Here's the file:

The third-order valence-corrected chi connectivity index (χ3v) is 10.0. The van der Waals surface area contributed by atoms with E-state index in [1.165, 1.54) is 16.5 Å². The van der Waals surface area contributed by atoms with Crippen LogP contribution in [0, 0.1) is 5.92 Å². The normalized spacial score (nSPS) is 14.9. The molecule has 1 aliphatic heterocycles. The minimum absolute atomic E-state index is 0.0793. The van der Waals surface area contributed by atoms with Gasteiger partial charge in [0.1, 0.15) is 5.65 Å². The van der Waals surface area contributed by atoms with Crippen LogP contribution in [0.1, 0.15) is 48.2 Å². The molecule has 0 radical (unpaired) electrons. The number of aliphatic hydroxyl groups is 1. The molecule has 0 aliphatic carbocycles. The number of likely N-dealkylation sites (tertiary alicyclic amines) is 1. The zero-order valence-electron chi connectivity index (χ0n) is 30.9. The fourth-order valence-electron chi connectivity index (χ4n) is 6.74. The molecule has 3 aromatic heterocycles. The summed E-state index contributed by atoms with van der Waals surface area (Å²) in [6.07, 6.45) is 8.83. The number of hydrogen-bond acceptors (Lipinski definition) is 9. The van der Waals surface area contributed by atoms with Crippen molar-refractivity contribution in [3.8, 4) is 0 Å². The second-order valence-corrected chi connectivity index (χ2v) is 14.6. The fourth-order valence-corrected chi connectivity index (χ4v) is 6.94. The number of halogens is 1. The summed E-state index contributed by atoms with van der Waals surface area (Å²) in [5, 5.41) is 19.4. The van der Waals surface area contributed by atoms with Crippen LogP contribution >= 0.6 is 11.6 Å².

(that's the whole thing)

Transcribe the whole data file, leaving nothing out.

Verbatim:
The third-order valence-corrected chi connectivity index (χ3v) is 10.0. The van der Waals surface area contributed by atoms with E-state index in [1.165, 1.54) is 16.5 Å². The van der Waals surface area contributed by atoms with Crippen LogP contribution in [0, 0.1) is 5.92 Å². The normalized spacial score (nSPS) is 14.9. The molecule has 1 aliphatic heterocycles. The minimum absolute atomic E-state index is 0.0793. The van der Waals surface area contributed by atoms with Gasteiger partial charge in [0.1, 0.15) is 5.65 Å². The van der Waals surface area contributed by atoms with Crippen LogP contribution in [0.1, 0.15) is 48.2 Å². The molecule has 0 radical (unpaired) electrons. The number of aliphatic hydroxyl groups is 1. The molecule has 0 aliphatic carbocycles. The number of likely N-dealkylation sites (tertiary alicyclic amines) is 1. The zero-order valence-electron chi connectivity index (χ0n) is 30.9. The fourth-order valence-electron chi connectivity index (χ4n) is 6.74. The molecule has 3 aromatic heterocycles. The summed E-state index contributed by atoms with van der Waals surface area (Å²) in [6.07, 6.45) is 8.83. The number of hydrogen-bond acceptors (Lipinski definition) is 9. The van der Waals surface area contributed by atoms with Crippen molar-refractivity contribution in [3.8, 4) is 0 Å². The second-order valence-corrected chi connectivity index (χ2v) is 14.6. The fourth-order valence-corrected chi connectivity index (χ4v) is 6.94. The number of halogens is 1. The summed E-state index contributed by atoms with van der Waals surface area (Å²) in [5, 5.41) is 19.4. The van der Waals surface area contributed by atoms with Crippen LogP contribution >= 0.6 is 11.6 Å².